-Limited only to creating legislation to permit alternatives and competition to be created if they did not exist before
-Chester Finn, Heritage Foundation, Fordham Institute
-Frederick Hess, American Enterprise Institute
View of school boards
-An outdated appendage and a hindrance to corporate models of governance-should be abolished
--Also push for more mayoral control of school systems
-Eli Broad- Broad Foundation/Fordham Institute
-Lou Gerstner, Jr.
-Arne Duncan, U.S. Secretary of Education
View of Schooling
The purpose of schooling is to enable the nation to remain economically competitive in a capitalistic society and world-globalization
-Jeb Bush, Foundation for Educational Excellence (Gates Foundation)
-Chester Finn, Jr. Heritage, Hoover Inst.
-Rupert Murdoch, News Corp.
The Necessity for Competition and Alternatives for Public Schools
Without competition the harmful “monopoly” of the public schools have no incentive to become more efficient and effective-must have charter schools and vouchers
-Chester Finn, Jr. Heritage
-Frederick Hess, AEI
-John Walton, (Wal-Mart)
-Joel Klein, News Corp (Murdoch)
-Rick Scott, Rep. of Gov.Florida
-Michelle Rhee, former chancellor of D.C. schools
View of Teachers and the Teaching Work Force
Anyone can be a teacher as it is primarily genetic endowment that is important; abolish all but minimal teacher training and licensure requirements
-Chester Finn, Jr., Heritage Foundation, Fordham Institute, Hoover Institution
Teacher unions
Abolish teacher unions or strip them of any power to engage in collective bargaining as they pose barriers to corporate governance models; abolish seniority systems and connect teacher pay to test results
-Bill Gates-Gates Foundation
-Eli Broad-Broad Foundation
-Frederick Hess, AEI
-Tom Pawlenty, Reb. Gov. of Minnesota
-Jeb Bush, former Rep.Gov, Florida
-John Kasich, Rep.Gov.Ohio
-Michelle Rhee, former chancellor of Wash. D.C. schools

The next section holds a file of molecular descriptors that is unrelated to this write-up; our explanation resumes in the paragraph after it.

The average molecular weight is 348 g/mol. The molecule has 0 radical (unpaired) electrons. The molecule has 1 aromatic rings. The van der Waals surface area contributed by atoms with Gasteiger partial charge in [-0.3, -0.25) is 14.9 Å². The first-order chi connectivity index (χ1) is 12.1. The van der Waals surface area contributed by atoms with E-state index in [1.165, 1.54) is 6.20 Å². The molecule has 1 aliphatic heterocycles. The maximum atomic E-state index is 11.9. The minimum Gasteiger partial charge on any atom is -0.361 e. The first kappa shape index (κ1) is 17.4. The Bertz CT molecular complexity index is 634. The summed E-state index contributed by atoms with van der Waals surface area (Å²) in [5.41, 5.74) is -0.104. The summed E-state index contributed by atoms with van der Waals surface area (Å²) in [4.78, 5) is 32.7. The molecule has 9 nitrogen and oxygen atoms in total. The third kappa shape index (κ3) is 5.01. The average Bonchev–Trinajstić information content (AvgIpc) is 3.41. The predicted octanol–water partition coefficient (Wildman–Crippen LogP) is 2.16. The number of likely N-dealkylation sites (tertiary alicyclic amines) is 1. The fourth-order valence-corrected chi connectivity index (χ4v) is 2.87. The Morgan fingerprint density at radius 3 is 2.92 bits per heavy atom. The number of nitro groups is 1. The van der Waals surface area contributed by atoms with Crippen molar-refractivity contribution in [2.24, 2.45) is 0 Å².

-Eric Hanushek, Hoover Institution
-Rupert Murdoch, News Corp.
School curriculum
Identify the “core” curriculum to be learned by all students; consists of time honored “Western” perspectives as the only legitimate form of knowledge
Jeb Bush-Foundation for Educational Excellence (Gates)
Joel Klein-(Rupert Murdoch)
Testing
Extensive testing is necessary in order to know if students are progressing and to serve as the mechanisms to reward teachers and administrators whose students score the highest.
-Business Round Table
-U.S. Chamber of Commerce
-Bill Gates
View of Schools of Education
Unnecessary and should be abolished; teachers do not have to be professionally prepared; Teach for America is adequate
-Chester Finn, Jr. Heritage Foundation, Fordham Institute
-Eli Broad- Broad Foundation
-Arnold Foundation
-Robertson Foundation
University educational leadership programs
-Must be radically changed or closed down
-More business techniques instilled in preparation programs
-Frederick Hess, AEI
-Eli Broad, Broad Foundation
-James Guthrie, Bush Foundation
-Arthur Levine, Woodrow Wilson Institute, NY
Note: Some of the data in this exhibit were extrapolated from F. English (2010, October) 

This is the second of a three part post.  Check back soon for part three.

Wednesday, July 13, 2011

Caveat Emptor: Buyer Beware of Some Interagency and Non-profit Collaboration with Neoliberal Foundations and Think Tanks - Part 1 of 3

This is the first of a three part post.  Check back soon for part two.


Fenwick W. English
R. Wendell Eaves Senior Distinguished Professor of Educational Leadership
School of Education
University of North Carolina at Chapel Hill